Our Perspective on Hard Work and Effort
We from the Oregon Trail have a unique perspective when it comes to hard work and effort. Yes, we love our map apps, but if our smart phones went kaput, we know how to unfold an actual paper map and get where we need to go. We know how to get from point A to point B both literally and figuratively. We know that sometimes the length of the wait has a direct correlation to the joy of the reward.
I want to instill that mindset in my boys, because I know it will take them far. Simply put, true hard workers are becoming few and far between. You can always spot them, though, because they’re usually the ones who rise above the others—above those unwilling to “put down the video game controller.” Yes, I’m going to give my kids cool things, because I seriously just love doing that. And yes, I’ll even play a video game or two with them (my four-year-old is an old-school NES Mega Man fan, which is the best thing ever). But I’m also going to make them take the long way on occasion. I’m going to make them save up for something. To make them earn something, not by just waiting an extended period of time for it, but by breaking a sweat to achieve it. I owe them that.
So my message to you is this:
If you’re a part of the Oregon Trail, recognize the unique opportunity it’s given you to teach your kids something that most won’t be taught. The generations after us can’t teach it because they never lived it. Not like we and the incredibly special generations before us did. We have a real chance to give our kids an edge by telling them what our world was like and why, in many ways, it was better despite being a little harder. Call it a course in Effort 101. It’s something they need to hear.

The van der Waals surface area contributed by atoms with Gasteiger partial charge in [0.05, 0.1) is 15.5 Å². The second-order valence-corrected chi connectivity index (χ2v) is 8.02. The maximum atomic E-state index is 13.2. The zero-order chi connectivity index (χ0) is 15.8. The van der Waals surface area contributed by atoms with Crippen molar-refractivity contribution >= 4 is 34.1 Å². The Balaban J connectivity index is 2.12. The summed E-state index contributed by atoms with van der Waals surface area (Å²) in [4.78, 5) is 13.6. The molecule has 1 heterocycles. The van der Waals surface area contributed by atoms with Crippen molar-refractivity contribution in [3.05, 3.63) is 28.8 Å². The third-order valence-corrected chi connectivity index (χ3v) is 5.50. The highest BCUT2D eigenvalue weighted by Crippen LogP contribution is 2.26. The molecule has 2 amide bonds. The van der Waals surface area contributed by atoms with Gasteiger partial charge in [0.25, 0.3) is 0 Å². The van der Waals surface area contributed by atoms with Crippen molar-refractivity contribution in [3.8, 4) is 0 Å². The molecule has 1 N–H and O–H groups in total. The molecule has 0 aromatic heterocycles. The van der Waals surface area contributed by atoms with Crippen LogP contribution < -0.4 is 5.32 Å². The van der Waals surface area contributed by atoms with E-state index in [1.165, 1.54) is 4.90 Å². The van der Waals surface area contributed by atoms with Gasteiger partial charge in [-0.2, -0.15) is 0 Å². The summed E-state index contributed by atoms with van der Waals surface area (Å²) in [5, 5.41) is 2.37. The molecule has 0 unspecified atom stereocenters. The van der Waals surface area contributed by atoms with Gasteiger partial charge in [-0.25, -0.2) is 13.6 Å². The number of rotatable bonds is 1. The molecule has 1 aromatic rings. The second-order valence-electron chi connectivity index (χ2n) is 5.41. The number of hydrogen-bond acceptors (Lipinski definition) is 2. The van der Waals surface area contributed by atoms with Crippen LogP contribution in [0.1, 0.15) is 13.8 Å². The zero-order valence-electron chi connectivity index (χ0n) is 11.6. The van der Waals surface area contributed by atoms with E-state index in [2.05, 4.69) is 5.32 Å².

Very soon, I’m going to start giving my son an allowance of $10 per month. And each month, I’m going to give him an opportunity to cash that in at the toy store. He’s big enough to know numbers, so he knows that the number twelve on a price tag is bigger than ten. If he wants that toy with the higher price, he’s going to have to wait. And that $60 playset? There’s nothing quite like six months of anticipation to make something feel special. We from the Trail know that well. We all have those boxes of radio-recorded mixtapes. Maybe it’s time to dust those things off and bring them down from the attic. Maybe our kids need to see them, hear them. Maybe they need to know about the effort that went into recording them.
Maybe, just maybe, it’ll encourage them to blaze some trails of their own.
About Lee Stephen
Lee Stephen is the author of the science-fiction series Epic, which won Best New Fiction and Audiobook of the Year in the 2014 New Apple Literary Awards. In addition to Epic, Lee has worked with video game publishers and Hollywood actors on numerous writing projects from novels to screenplays. He is a lifelong resident of St. Charles Parish, where he lives with his wife and sons and works full-time for the Department of Homeland Security & Emergency Preparedness. To learn more about Lee’s work, visit his website or follow @epicuniverse on Twitter.